The Emerald Bowl remains a jumping-off point to next season, even if few fans will be on hand to watch it. Bowl practices include scrimmages and extra repetitions for the young players. Winning the game would give the team some momentum going into spring practice and next season, Gailey said. Tech won its last two bowl games, then went on to victory in its opener the following year.
The No. 24 Yellow Jackets likely would finish in the top 20 of the national rankings with an Emerald Bowl victory. With all of the talent coming back, they could be a top-15 team going into their 2006 opener against Notre Dame.
That could get the fans cheering again.
THE EMERALD BOWL AND BEYOND
P Ben Arndt, WR Damarius Bilbo, RB P.J. Daniels, CB Dennis Davis, DE Eric Henderson, RT Brad Honeycutt, FS Dawan Landry, SS Chris Reis, LB Gerris Wilkinson
OT Salih Besirevic, DT Omar Billy, FB Ajenavi Eziemefe, CB Reuben Houston, DS Gavin Tarquinio, RB Chris Woods
2006 Returning Starters
Pos. Name Ht./Wt. 2006 Class
QB Reggie Ball 5-11/195 Sr.
FB Mike Cox 6-1/245 Jr.
WR Calvin Johnson 6-4/230 Jr.
TE George Cooper 6-5/260 Sr.
LT Andrew Gardner 6-6/285 So.
LG Matt Rhodes 6-3/285 Jr.
OC Kevin Tuminello 6-4/285 Jr.
RG Nate McManus 6-3/290 Jr.
DT Mansfield Wrotto 6-3/310 Sr.
DT Joe Anoai 6-3/275 Sr.
DE Adamm Oliver 6-4/260 Jr.
LB KaMichael Hall 6-0/225 Sr.
LB Philip Wheeler 6-2/225 Jr.
CB Kenny Scott 6-2/185 Sr.
Special Teams (1)
PK Travis Bell 6-0/210 Jr.
Other Tested Returnees
RB Tashard Choice, WR Pat Clark, WR James Johnson, TE Michael Matthews
DT Elris Anyaibe, SS Joe Gaston, LB Gary Guyton, DE Michael Johnson, FS Djay Jones, CB Jamal Lewis, DT Darryl Richard, DE Darrell Robertson, DT Vance Walker, KO Mohamed Yahiaoui
Projected 2006 Strengths
There is not a better assistant coach in the ACC, and perhaps in the nation, than Tech defensive coordinator Jon Tenuta. The guy is dangerous when he lacks proven personnel (see 2004), and he's mostly effective even when injuries (Henderson, Richard) and other attrition (Houston) hit hard, as happened in 2005. Assuming Tenuta stays for at least one more season, it will be interesting to see what he can do with a salty group that will include several All-ACC candidates (Anoai, Hall, Scott). Offensively, a four-year starter at quarterback (Ball) and one of the top players in the nation (Johnson) will lead eight returning starters.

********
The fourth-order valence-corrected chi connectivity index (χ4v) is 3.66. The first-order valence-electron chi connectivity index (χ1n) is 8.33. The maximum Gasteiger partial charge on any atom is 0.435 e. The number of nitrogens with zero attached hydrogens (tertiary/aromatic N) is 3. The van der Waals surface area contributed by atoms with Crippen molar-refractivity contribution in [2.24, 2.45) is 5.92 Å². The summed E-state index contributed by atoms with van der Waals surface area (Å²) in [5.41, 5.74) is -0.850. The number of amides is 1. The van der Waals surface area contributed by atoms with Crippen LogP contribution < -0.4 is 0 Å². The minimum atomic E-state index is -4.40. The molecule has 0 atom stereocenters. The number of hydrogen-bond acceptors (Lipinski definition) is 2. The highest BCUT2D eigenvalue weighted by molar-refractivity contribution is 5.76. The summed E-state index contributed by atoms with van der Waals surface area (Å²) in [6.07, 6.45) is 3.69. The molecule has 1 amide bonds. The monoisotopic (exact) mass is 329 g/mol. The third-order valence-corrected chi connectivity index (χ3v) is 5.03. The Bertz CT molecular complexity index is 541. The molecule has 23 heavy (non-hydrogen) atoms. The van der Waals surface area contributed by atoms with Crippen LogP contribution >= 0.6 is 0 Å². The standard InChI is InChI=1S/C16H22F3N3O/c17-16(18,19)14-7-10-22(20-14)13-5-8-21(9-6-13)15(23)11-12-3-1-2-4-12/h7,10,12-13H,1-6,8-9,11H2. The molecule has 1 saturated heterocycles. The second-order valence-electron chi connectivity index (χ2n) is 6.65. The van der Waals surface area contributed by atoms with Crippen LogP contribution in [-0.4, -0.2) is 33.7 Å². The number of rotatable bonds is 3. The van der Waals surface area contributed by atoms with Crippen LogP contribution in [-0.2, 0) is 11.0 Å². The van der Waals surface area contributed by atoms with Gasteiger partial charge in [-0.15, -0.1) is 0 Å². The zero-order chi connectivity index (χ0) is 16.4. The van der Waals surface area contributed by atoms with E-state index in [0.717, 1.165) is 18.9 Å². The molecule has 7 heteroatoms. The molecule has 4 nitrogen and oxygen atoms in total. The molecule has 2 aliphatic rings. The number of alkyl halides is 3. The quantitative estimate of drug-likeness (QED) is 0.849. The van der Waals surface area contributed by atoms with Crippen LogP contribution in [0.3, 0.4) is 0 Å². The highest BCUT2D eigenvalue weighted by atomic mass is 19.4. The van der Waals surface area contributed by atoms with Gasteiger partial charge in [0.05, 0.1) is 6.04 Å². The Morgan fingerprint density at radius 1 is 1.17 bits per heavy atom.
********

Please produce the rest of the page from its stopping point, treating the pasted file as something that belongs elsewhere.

Projected 2006 Questions
Everyone at Tech is proud of its nine straight postseason games, and Chan Gailey certainly has proven himself to be a good coach, but is Gailey -- heading into year five -- really the man to lead this proud program to a winter destination more glamorous than the Seattle (2001), Silicon Valley (2002), Humanitarian (2003), Champs Sports (2004) and Emerald (2005) bowls? How long will Tenuta, who clearly wants to be a head coach, stay in Atlanta? With or without Tenuta, can Tech avoid in 2006 the devastating big plays that usually confound young, rebuilt secondaries? On offense, is Ball capable of one more step in his four-year progression as a starter -- from bad to mediocre to good to ... great? On special teams, will a new punter and a suddenly shaky kicker adversely impact the win column? When will Gailey's low-ranked recruiting classes finally catch up to him?
Chart By: Editor David Glenn